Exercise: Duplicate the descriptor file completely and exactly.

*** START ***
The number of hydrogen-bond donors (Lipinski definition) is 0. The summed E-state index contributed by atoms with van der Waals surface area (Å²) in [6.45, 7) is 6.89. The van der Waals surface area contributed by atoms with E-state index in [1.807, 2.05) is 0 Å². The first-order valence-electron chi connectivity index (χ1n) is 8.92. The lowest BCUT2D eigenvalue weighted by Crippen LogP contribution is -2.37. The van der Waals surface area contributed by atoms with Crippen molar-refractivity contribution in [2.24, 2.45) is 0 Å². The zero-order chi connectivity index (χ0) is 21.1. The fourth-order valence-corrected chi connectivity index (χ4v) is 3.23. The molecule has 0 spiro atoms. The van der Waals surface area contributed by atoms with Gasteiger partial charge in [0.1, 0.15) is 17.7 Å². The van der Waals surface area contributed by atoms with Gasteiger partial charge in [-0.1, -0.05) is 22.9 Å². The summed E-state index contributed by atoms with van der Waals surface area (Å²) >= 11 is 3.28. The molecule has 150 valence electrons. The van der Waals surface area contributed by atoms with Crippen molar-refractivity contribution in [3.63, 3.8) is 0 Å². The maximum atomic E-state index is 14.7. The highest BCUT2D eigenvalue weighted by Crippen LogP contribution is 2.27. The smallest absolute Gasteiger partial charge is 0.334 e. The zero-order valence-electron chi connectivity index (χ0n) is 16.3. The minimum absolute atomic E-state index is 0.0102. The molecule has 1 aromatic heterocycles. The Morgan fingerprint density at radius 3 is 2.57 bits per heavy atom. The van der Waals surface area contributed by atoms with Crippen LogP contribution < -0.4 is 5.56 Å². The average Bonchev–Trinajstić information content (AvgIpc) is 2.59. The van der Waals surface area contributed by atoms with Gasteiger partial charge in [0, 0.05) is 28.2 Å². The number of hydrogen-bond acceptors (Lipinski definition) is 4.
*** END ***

The number of hydrogen-bond donors (Lipinski definition) is 0. The summed E-state index contributed by atoms with van der Waals surface area (Å²) in [6.45, 7) is 6.89. The van der Waals surface area contributed by atoms with E-state index in [1.807, 2.05) is 0 Å². The first-order valence-electron chi connectivity index (χ1n) is 8.92. The lowest BCUT2D eigenvalue weighted by Crippen LogP contribution is -2.37. The van der Waals surface area contributed by atoms with Crippen molar-refractivity contribution in [2.24, 2.45) is 0 Å². The zero-order chi connectivity index (χ0) is 21.1. The fourth-order valence-corrected chi connectivity index (χ4v) is 3.23. The molecule has 0 spiro atoms. The van der Waals surface area contributed by atoms with Gasteiger partial charge in [0.1, 0.15) is 17.7 Å². The van der Waals surface area contributed by atoms with Gasteiger partial charge in [-0.1, -0.05) is 22.9 Å². The summed E-state index contributed by atoms with van der Waals surface area (Å²) >= 11 is 3.28. The molecule has 150 valence electrons. The van der Waals surface area contributed by atoms with Crippen molar-refractivity contribution in [3.63, 3.8) is 0 Å². The maximum atomic E-state index is 14.7. The highest BCUT2D eigenvalue weighted by Crippen LogP contribution is 2.27. The smallest absolute Gasteiger partial charge is 0.334 e. The zero-order valence-electron chi connectivity index (χ0n) is 16.3. The minimum absolute atomic E-state index is 0.0102. The molecule has 1 aromatic heterocycles. The Morgan fingerprint density at radius 3 is 2.57 bits per heavy atom. The van der Waals surface area contributed by atoms with Crippen LogP contribution < -0.4 is 5.56 Å². The average Bonchev–Trinajstić information content (AvgIpc) is 2.59. The van der Waals surface area contributed by atoms with Gasteiger partial charge in [0, 0.05) is 28.2 Å². The number of hydrogen-bond acceptors (Lipinski definition) is 4.